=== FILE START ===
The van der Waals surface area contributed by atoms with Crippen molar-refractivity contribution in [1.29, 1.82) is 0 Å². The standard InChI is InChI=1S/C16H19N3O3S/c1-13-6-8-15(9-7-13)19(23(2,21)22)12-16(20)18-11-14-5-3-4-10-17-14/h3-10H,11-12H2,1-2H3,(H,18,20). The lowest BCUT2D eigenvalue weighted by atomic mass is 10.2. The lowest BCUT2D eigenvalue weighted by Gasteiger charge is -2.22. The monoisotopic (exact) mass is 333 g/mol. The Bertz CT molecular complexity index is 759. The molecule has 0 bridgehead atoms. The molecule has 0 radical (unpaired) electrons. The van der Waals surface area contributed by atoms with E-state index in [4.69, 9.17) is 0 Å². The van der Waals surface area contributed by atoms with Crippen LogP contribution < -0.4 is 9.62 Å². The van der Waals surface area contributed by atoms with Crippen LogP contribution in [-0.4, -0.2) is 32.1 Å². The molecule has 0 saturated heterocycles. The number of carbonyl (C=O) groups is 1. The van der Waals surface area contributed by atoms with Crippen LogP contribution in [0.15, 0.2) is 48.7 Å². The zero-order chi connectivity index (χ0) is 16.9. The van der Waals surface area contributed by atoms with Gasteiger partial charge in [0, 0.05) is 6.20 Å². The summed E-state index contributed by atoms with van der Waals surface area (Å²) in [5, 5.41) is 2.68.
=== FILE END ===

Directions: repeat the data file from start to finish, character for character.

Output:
The van der Waals surface area contributed by atoms with Crippen molar-refractivity contribution in [1.29, 1.82) is 0 Å². The standard InChI is InChI=1S/C16H19N3O3S/c1-13-6-8-15(9-7-13)19(23(2,21)22)12-16(20)18-11-14-5-3-4-10-17-14/h3-10H,11-12H2,1-2H3,(H,18,20). The lowest BCUT2D eigenvalue weighted by atomic mass is 10.2. The lowest BCUT2D eigenvalue weighted by Gasteiger charge is -2.22. The monoisotopic (exact) mass is 333 g/mol. The Bertz CT molecular complexity index is 759. The molecule has 0 bridgehead atoms. The molecule has 0 radical (unpaired) electrons. The van der Waals surface area contributed by atoms with E-state index in [4.69, 9.17) is 0 Å². The van der Waals surface area contributed by atoms with Crippen LogP contribution < -0.4 is 9.62 Å². The van der Waals surface area contributed by atoms with Crippen LogP contribution in [-0.4, -0.2) is 32.1 Å². The molecule has 0 saturated heterocycles. The number of carbonyl (C=O) groups is 1. The van der Waals surface area contributed by atoms with Crippen LogP contribution in [0.15, 0.2) is 48.7 Å². The zero-order chi connectivity index (χ0) is 16.9. The van der Waals surface area contributed by atoms with Gasteiger partial charge in [0, 0.05) is 6.20 Å². The summed E-state index contributed by atoms with van der Waals surface area (Å²) in [5, 5.41) is 2.68.